Not that Guadalajara was a foodie wasteland—far from it. The capital city of Jalisco has a long history with tequila and exceptional local produce like cheese, corn, and avocados. It also has a deep-rooted street food culture, where vendors peddle torta ahogadas, crusty pork carnita sandwiches drowned in chile sauce, which are basically a national treasure. But you might not compare it to, say, destination-restaurant cities like Mexico City in the same breath—until recently. 

In the past decade, there has been a wave of local chefs and entrepreneurs—many, like Navarro, who honed their craft abroad before coming home—taking advantage of affordable rent to open new spots in the city, giving it a more cosmopolitan feel. Navarro is one of numerous chefs firing up Guadalajara’s food scene with new-to-the-city culinary concepts.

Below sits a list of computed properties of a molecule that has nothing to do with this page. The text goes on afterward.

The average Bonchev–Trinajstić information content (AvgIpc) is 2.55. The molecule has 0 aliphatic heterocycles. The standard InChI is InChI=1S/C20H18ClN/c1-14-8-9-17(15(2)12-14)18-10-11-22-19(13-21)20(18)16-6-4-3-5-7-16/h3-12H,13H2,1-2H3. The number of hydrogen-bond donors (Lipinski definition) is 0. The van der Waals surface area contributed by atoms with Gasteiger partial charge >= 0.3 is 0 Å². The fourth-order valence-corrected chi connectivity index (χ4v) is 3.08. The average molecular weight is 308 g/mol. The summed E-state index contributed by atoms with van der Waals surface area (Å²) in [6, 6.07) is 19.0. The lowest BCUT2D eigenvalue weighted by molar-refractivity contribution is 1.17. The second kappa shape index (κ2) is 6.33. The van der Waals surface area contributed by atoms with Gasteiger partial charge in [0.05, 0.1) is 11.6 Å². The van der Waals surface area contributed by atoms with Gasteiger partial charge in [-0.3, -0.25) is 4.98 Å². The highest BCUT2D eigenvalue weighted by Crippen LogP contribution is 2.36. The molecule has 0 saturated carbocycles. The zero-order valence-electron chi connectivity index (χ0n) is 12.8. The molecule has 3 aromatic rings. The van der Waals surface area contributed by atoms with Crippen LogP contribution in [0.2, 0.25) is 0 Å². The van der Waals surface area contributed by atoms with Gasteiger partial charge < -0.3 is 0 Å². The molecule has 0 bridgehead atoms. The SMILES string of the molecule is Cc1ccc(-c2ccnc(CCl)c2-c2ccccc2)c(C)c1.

“Guadalajara used to be conservative in terms of food offerings. There was nothing risky,” says Fernanda Covarrubias, a local pastry chef with an enviable CV: She worked under molecular gastronomy icons Ferrán Adriá in Spain and Heston Blumenthal in London before moving home to open La Postreria in 2013. Now a must-visit dessert restaurant in the Providencia neighborhood, La Postreria beckons with its macarons and delicate chocolate and strawberry tarts, perfected by Covarrubias and her business partner Jesús Escalera, aka Latin America’s Best Pastry Chef in 2018 (so named by the regional edition of the World’s 50 Best Restaurant awards). “I always wanted to open something here,” Covarrubias says. “After so many years not being home, I wanted to give back to my city.”